The Peanut Corporation of America messed up big time when it sent out salmonella-contaminated peanut butter. To its credit, the FDA was quicker in identifying the source than it had been for the
tomato jalapeno scare, but lots of people still became sick and nine have died.
While the peanut butter scare has captured the attention of the media and Washington, Maple Leaf Foods in Canada has found itself in just as much trouble. But so far, attention in the States has been virtually nil.
Maple Leaf Foods is one of Canada's largest meat packers, with a focus on pork. This winter, one of its brands of deli meat had listeria.
According to the National Restaurant Association's Serve Safe manual, listeria monocytogenes is "commonly associated with ready-to-eat products such as deli meats, hot dogs, and soft cheese. While illness is uncommon in healthy people, high-risk populations are especially vulnerable -- particularly pregnant women." Among pregnant women in the third trimester, the most common symptom is "spontaneous abortion of the fetus."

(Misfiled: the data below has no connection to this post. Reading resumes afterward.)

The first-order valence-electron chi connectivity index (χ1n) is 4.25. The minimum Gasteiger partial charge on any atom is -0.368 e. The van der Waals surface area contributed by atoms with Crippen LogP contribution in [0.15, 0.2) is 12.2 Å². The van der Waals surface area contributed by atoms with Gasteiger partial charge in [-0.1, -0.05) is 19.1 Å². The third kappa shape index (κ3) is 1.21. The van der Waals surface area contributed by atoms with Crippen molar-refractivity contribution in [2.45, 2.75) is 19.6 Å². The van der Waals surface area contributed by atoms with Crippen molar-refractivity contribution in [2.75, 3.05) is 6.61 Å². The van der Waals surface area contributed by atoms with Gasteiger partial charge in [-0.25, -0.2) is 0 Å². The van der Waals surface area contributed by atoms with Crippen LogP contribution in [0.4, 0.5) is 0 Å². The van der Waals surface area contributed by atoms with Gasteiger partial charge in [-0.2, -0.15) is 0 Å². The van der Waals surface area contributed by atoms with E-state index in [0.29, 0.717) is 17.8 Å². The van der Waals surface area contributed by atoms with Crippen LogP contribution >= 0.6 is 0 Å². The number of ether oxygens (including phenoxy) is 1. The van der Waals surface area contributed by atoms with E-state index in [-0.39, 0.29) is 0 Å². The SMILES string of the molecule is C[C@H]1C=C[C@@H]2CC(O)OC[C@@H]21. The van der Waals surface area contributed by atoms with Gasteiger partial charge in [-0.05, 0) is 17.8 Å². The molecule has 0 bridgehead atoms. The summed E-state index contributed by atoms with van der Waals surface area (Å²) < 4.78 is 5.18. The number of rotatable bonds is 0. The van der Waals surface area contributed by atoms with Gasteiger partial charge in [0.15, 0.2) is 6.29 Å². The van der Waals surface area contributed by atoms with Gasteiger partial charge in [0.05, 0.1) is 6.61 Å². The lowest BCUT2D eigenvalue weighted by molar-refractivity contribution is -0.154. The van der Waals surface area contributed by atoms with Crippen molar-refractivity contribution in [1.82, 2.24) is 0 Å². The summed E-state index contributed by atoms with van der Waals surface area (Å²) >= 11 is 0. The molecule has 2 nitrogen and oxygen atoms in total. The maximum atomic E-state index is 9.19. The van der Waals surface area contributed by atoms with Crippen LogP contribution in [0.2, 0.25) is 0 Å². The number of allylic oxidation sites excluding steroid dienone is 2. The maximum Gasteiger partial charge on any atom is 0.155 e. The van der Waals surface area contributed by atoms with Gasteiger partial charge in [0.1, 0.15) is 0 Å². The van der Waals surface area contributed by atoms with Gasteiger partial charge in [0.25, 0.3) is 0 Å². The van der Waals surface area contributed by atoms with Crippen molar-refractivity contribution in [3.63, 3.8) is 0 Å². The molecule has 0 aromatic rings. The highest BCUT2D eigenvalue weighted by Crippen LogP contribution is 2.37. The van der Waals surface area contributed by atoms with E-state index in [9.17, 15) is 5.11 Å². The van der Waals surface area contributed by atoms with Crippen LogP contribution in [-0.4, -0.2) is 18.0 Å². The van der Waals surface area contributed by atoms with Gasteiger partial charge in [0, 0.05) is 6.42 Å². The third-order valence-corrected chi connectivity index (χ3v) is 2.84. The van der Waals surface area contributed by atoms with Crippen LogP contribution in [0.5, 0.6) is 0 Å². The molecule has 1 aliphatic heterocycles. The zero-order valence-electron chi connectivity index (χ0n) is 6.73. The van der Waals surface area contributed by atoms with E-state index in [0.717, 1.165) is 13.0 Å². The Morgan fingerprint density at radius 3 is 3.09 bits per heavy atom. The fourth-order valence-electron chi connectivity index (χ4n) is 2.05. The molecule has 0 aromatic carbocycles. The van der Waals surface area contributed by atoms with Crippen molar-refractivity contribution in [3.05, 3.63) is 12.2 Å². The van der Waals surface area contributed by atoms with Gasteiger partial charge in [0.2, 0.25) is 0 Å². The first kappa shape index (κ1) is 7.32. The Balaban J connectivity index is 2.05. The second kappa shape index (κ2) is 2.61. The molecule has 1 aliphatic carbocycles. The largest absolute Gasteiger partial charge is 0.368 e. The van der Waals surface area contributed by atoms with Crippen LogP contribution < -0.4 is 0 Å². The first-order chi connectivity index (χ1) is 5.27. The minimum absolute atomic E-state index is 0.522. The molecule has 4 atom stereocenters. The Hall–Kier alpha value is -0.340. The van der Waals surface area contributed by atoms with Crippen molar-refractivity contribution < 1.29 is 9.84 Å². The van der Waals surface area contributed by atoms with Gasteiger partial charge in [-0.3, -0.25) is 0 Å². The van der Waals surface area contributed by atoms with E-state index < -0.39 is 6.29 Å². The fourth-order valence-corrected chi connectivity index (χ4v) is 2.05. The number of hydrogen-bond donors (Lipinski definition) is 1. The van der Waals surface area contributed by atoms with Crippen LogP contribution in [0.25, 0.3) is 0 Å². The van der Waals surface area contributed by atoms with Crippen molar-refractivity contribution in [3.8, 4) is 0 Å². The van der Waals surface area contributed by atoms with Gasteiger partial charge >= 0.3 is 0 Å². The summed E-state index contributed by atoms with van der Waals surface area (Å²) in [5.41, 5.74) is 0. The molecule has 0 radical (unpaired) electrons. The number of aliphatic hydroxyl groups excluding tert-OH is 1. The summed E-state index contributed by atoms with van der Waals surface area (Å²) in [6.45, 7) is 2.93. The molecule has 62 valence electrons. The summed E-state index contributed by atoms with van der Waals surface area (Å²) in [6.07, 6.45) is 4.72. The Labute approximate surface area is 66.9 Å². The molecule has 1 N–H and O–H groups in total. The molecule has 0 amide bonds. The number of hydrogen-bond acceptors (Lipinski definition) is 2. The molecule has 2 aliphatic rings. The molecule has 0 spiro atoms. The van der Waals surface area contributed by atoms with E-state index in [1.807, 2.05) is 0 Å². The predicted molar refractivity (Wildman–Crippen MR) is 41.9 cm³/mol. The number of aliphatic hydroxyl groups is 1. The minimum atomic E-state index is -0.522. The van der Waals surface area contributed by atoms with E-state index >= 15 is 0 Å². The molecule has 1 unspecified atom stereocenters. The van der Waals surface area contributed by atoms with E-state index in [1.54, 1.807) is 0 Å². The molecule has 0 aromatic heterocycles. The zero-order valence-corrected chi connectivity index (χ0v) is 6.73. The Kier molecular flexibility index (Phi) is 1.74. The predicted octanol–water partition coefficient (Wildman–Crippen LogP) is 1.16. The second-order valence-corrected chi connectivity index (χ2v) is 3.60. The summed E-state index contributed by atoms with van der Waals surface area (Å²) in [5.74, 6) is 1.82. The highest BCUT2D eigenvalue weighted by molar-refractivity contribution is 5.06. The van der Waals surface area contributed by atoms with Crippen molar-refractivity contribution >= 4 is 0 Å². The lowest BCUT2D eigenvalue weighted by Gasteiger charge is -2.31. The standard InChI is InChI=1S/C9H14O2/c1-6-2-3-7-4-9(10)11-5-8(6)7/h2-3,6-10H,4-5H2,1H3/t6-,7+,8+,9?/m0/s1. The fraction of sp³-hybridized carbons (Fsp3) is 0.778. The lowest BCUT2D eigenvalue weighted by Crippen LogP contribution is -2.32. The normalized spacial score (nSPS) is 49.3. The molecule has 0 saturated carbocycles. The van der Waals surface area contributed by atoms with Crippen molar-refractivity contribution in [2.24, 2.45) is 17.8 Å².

Maple Leaf's listeria outbreak started in August and has captured headlines in Canada ever since. The Toronto Star has counted 37 dead. Yesterday, it was announced that the company had sent out more meat that had tested positive for listeria and issued another massive recall.
Near as I can tell, the New York Times has only done one article on the outbreak. Same with CNN. Online news sources such as Slate and even aggregate food blog Serious Eats have been silent as well. The only reason I learned of it is through a post by professor Doug Powell on K-State's Barf Blog, who is also quoted in the Toronto Star story.